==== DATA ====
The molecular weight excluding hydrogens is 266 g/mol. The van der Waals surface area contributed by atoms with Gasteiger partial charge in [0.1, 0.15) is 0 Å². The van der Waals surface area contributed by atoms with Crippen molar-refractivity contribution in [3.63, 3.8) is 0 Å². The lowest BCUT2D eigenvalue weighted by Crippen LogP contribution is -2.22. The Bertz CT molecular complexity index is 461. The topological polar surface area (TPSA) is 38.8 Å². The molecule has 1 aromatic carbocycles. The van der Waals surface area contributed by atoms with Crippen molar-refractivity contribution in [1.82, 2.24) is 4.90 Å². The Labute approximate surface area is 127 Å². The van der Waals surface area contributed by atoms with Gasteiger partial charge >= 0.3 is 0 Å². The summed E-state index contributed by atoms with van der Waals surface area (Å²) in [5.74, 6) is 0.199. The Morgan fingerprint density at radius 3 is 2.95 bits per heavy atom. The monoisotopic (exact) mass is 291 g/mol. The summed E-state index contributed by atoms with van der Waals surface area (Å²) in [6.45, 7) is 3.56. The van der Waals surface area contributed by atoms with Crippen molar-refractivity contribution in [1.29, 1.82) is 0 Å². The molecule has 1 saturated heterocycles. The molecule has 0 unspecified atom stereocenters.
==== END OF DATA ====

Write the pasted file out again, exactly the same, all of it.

The molecular weight excluding hydrogens is 266 g/mol. The van der Waals surface area contributed by atoms with Gasteiger partial charge in [0.1, 0.15) is 0 Å². The van der Waals surface area contributed by atoms with Crippen molar-refractivity contribution in [3.63, 3.8) is 0 Å². The lowest BCUT2D eigenvalue weighted by Crippen LogP contribution is -2.22. The Bertz CT molecular complexity index is 461. The topological polar surface area (TPSA) is 38.8 Å². The molecule has 1 aromatic carbocycles. The van der Waals surface area contributed by atoms with Crippen molar-refractivity contribution in [1.82, 2.24) is 4.90 Å². The Labute approximate surface area is 127 Å². The van der Waals surface area contributed by atoms with Gasteiger partial charge >= 0.3 is 0 Å². The summed E-state index contributed by atoms with van der Waals surface area (Å²) in [5.74, 6) is 0.199. The Morgan fingerprint density at radius 3 is 2.95 bits per heavy atom. The monoisotopic (exact) mass is 291 g/mol. The summed E-state index contributed by atoms with van der Waals surface area (Å²) in [6.45, 7) is 3.56. The van der Waals surface area contributed by atoms with Crippen molar-refractivity contribution in [1.29, 1.82) is 0 Å². The molecule has 1 saturated heterocycles. The molecule has 0 unspecified atom stereocenters.